Additionally, the capacitor needs to have an equivalent series resistance (ESR) at least ten times greater than the timing resistor. This is not always easy to find, as datasheets for capacitors are hard to get when buying retail items - the manufacturers are rarely known and finding the right data is no easy task. Additionally, it may not be plausible for longer timing periods, so the reality for most makers is going to be: Choose a value, measure the results, and see if they match the desired output. Our choices were certainly not within these specifications. Our resistor was substantially larger than our MKT capacitor's ESR because we needed a time period that was slow and easily visible. Much of the time, the CD4047 is going to be used to give much faster timing periods.

Pin connection table

This table shows you the 4047 IC pinouts required for the Use this guide for the following six circuits.


Astable mode occurs when the IC is retriggered to issue a continuous string of pulses. A high level on the Astable input, or a low level on the Astable input, or both, yields astable operation. The output will continue to change between Q high with Q low, and Q low with Q high, with equal time spent in both conditions, until something causes this to stop. This occurs alongside the considerations described elsewhere for pin 13, the oscillator. This is why astable mode in this IC is referred to as 'gatable': The two input pins can control the oscillator.

On a 555-based astable multivibrator, oscillation continues while power is applied and cannot be stopped without some external means of interrupting the trigger pin, and even then, the output state is not guaranteed. With the CD4047, power can be maintained, and the high signal to the Astable pin 5 or the low to Astable pin 4 can be interrupted to pause the oscillation. During astable operation, the monostable trigger pins should be connected to either Vcc or ground as needed to ensure stable operation.

Astable mode can be enabled as free running or gated. In free running mode, all of the inputs are tied to Vcc or ground rails, and the device simply oscillates as long as there is power. A high on the retrigger pin 12 will cause the Q output to stay high and the Q output to stay low, for as long as the retrigger pin is high. A high on the external reset pin 9 causes the opposite: Q is low and Q is high for as long as pin 9 is high. In both cases, the oscillator pin 13 is unaffected. This is the simplest mode and still has advantages in certain situations over other designs for its low external parts count. However, a 555-based square wave generator needs only one more component, a capacitor to stabilise its pin 5 connection. The real advantage of the CD4047 is that it can be controlled and its states predicted when controlled.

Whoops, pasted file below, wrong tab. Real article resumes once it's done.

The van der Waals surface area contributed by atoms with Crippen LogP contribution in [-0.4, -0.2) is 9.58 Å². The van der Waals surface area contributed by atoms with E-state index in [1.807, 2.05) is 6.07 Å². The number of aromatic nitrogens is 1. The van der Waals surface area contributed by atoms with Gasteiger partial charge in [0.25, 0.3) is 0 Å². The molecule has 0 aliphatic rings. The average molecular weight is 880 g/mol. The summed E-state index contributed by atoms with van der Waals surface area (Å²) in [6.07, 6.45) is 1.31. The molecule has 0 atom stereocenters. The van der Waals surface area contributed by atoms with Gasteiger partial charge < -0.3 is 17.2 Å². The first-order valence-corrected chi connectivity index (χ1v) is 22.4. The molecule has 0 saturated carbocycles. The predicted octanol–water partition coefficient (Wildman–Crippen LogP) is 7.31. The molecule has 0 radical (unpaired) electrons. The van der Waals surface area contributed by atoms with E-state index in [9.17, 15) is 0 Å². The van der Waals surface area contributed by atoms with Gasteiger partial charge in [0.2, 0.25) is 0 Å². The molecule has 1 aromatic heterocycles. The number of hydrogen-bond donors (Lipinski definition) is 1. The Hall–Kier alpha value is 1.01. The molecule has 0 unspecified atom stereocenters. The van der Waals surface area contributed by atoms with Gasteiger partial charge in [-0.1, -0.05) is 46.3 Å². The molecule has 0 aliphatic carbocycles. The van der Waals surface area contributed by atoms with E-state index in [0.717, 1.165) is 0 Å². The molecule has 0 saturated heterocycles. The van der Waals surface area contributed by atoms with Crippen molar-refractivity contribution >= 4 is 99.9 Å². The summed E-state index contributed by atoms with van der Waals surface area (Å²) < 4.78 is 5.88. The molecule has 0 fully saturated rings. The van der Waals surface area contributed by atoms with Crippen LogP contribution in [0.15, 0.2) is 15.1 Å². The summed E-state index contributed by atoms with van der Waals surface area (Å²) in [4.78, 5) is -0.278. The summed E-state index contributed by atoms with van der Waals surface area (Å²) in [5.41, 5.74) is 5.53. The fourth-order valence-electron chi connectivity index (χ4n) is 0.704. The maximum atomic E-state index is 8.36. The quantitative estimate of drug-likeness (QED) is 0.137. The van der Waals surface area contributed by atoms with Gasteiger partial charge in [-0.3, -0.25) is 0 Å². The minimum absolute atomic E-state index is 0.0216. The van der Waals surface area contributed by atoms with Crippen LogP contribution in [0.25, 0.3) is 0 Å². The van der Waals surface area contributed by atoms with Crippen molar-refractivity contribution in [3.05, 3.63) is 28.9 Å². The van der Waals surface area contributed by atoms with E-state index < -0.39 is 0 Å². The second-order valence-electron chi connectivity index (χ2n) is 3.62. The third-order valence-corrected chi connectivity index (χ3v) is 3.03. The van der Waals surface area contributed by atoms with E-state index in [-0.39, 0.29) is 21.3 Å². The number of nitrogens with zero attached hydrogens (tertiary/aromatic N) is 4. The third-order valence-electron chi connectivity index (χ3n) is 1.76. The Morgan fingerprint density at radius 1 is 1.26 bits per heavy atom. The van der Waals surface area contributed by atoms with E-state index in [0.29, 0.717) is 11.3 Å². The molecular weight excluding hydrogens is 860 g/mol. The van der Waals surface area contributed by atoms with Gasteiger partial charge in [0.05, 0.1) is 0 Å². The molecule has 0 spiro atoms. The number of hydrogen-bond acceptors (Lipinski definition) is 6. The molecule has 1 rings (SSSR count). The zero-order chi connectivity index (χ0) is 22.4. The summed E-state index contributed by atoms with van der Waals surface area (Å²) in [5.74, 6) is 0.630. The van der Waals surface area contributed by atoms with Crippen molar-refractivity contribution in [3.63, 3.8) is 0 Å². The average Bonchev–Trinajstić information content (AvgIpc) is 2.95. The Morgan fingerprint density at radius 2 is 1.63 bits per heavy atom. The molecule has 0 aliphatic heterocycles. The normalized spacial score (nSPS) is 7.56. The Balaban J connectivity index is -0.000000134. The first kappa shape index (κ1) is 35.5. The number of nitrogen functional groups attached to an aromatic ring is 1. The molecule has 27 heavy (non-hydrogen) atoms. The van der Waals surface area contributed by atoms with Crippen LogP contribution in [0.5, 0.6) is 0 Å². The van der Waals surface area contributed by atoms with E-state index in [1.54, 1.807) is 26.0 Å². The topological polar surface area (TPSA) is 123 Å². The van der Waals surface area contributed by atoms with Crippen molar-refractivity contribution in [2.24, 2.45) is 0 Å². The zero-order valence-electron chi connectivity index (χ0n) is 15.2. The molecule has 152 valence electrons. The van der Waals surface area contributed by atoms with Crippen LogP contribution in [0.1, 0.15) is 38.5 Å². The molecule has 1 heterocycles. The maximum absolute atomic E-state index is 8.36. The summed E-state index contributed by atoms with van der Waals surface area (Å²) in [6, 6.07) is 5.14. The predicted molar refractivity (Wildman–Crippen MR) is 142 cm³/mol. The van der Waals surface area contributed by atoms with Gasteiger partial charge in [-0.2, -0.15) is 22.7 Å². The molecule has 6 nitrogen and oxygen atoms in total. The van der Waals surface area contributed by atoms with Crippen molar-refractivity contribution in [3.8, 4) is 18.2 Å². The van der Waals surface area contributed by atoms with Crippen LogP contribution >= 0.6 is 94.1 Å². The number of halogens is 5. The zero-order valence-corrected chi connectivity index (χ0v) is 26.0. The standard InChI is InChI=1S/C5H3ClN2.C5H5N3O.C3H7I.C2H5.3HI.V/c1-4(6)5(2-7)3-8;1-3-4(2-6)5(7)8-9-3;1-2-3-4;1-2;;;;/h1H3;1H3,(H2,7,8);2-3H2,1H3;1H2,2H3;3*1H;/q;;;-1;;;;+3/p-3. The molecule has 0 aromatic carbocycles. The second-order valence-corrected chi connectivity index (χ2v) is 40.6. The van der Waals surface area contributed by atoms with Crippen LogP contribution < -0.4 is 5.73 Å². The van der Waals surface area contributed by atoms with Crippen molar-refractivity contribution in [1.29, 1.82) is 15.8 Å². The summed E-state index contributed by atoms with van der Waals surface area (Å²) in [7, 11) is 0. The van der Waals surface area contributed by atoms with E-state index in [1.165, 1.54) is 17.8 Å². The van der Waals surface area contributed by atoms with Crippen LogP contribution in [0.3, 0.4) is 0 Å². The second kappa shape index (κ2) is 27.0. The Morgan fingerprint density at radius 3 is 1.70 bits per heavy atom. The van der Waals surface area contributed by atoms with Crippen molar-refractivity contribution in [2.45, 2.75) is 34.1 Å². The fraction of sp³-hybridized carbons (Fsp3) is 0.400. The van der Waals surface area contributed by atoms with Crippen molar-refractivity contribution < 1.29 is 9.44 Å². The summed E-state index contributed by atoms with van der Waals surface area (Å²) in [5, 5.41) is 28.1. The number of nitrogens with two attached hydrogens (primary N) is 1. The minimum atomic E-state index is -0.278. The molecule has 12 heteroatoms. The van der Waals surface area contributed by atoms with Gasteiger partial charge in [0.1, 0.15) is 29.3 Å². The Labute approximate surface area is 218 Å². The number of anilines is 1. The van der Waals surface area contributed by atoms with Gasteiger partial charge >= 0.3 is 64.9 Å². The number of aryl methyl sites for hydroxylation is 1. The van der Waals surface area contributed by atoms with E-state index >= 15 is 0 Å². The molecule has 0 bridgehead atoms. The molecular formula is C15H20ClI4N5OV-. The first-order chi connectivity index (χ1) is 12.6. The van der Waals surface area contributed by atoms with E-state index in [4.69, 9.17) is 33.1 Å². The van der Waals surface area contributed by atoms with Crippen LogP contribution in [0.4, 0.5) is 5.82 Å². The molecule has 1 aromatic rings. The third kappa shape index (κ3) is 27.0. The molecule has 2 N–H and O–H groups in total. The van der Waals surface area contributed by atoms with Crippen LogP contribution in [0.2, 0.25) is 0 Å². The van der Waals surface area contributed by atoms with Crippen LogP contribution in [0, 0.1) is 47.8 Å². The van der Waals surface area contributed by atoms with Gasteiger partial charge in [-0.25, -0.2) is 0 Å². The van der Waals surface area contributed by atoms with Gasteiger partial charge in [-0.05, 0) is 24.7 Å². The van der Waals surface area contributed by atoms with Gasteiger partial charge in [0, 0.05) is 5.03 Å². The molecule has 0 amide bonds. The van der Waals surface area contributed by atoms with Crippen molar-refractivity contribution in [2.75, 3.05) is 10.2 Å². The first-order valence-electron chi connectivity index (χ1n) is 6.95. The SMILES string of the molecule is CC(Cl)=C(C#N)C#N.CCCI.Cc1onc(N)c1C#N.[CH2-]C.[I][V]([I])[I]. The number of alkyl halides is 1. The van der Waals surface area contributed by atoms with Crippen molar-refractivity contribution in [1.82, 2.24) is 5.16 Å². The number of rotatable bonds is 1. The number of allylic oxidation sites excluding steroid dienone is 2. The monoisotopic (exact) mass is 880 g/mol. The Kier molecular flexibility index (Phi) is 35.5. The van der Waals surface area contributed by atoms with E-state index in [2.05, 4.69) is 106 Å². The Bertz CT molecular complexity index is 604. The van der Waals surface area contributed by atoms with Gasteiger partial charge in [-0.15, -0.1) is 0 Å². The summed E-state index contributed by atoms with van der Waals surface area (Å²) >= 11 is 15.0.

Gated astable operation of the CD4047 can be true or complementary. In true gated mode, Astable pin 4 is tied high, and Astable pin 5 is used as the gate. When this pin is high, the Q and Q outputs oscillate. When it goes low, the Q output goes low and the Q output goes high, but only at the end of the current timing period, not instantly. Instant control can only be caused by the external reset pin 9 or retrigger pin 12. Additionally, the oscillator pin 13 also goes low and stays low. Astable Pin 5 is tied with a 10kΩ resistor to ground, and the high signal causes the IC to oscillate. We've represented this with pushbuttons but this would likely be an electronic signal in real applications. The 10kΩ resistors here and elsewhere are good practice even when the signal is from another circuit, as it ensures that the inputs can never float even if another circuit is supposed to prevent this.

Note: The tag 'Ta' or ta appears here and elsewhere. It represents the timing period as calculated or stated. Most parts of most datasheets, and our article, refer to the timing period as for one high output on EITHER output, not both combined as is often the case for a 555 oscillator.


Alternatively, pin 5 can be tied high with a 10kΩ resistor, and then pin 5 can be pulsed to ground to pause the oscillation. It is not covered in the datasheets and we discovered it in a text bench pin mix-up, which means you might too. This method is not best practice, however, and this function is better achieved by complement gating. Complement gating is just the opposite of true gating. Astable pin 5 is tied to ground, and Astable pin 4 is tied to ground via a 10kΩ resistor. A high signal at pin 4 has the effect of pausing the outputs at the end of the current timing period. It pauses with Q high and Q low for as long as there is a high signal at Astable pin 4. The oscillator pin 13 also goes low. As soon as pin 4 is low again, oscillation continues from the beginning of a new timing period.